Modeling the effects of prior knowledge on learning incongruent features of category members
UNSPECIFIED. (2004) Modeling the effects of prior knowledge on learning incongruent features of category members. JOURNAL OF EXPERIMENTAL PSYCHOLOGY-LEARNING MEMORY AND COGNITION, 30 (5). pp. 1065-1081. ISSN 0278-7393Full text not available from this repository.
Official URL: http://dx.doi.org/10.1037/0278-7318.104.22.1685
The authors conducted 3 experiments addressing the issue of how observations and multiple sources of prior knowledge are put together in category learning. In Experiments 1 and 2, learning was faster for critical features, which were predictable on the basis of prior knowledge, than for filler features, and this advantage increased as more observations were made. In addition, learning was fastest for incongruent features that could only be predicted using knowledge from other domains. In Experiment 3, presenting contradictory features that violated prior knowledge led to rote learning rather than use of prior knowledge. The results were simulated with the Baywatch model, which addresses how observations of category members lead to recruitment and selection of sources of prior knowledge.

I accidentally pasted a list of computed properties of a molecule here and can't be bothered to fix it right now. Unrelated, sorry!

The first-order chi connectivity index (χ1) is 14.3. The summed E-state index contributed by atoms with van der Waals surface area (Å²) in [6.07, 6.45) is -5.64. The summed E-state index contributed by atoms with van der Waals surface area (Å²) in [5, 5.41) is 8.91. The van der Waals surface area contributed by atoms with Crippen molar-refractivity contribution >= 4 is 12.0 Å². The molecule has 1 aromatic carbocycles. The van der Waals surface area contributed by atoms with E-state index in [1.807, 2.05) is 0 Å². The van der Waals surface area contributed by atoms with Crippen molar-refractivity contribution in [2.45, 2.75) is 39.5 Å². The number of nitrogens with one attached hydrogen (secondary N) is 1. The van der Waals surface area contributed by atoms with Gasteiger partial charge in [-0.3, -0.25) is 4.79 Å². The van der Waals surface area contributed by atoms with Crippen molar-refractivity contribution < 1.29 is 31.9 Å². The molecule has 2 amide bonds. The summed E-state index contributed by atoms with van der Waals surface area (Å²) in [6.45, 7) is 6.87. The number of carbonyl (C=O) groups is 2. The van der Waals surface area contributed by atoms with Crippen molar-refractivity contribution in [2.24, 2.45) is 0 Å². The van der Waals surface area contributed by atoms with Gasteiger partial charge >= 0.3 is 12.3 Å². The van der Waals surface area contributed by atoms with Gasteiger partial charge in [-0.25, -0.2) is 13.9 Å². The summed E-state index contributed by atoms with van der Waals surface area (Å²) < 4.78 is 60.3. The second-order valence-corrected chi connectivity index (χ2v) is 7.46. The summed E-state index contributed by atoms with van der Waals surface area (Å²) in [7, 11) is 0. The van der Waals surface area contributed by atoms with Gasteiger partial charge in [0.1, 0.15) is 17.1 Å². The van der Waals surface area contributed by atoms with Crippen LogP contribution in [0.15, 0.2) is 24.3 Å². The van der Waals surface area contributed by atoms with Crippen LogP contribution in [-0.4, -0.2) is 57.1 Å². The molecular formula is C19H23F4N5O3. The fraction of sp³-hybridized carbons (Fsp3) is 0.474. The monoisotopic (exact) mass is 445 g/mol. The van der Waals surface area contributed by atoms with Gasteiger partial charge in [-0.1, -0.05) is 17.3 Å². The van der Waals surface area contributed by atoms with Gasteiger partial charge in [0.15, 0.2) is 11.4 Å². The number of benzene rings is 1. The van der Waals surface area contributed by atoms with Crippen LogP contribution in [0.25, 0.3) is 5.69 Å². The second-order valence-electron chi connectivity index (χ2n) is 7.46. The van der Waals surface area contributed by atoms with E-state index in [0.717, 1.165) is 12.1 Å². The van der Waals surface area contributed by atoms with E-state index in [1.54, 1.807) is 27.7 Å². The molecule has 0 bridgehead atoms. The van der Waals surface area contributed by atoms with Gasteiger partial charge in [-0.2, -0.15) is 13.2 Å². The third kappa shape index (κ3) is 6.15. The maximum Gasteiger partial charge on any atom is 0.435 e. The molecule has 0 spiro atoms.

|Item Type:||Journal Article|
|Subjects:||B Philosophy. Psychology. Religion > BF Psychology|
|Journal or Publication Title:||JOURNAL OF EXPERIMENTAL PSYCHOLOGY-LEARNING MEMORY AND COGNITION|
|Publisher:||AMER PSYCHOLOGICAL ASSOC|
|Official Date:||September 2004|
|Number of Pages:||17|
|Page Range:||pp. 1065-1081|
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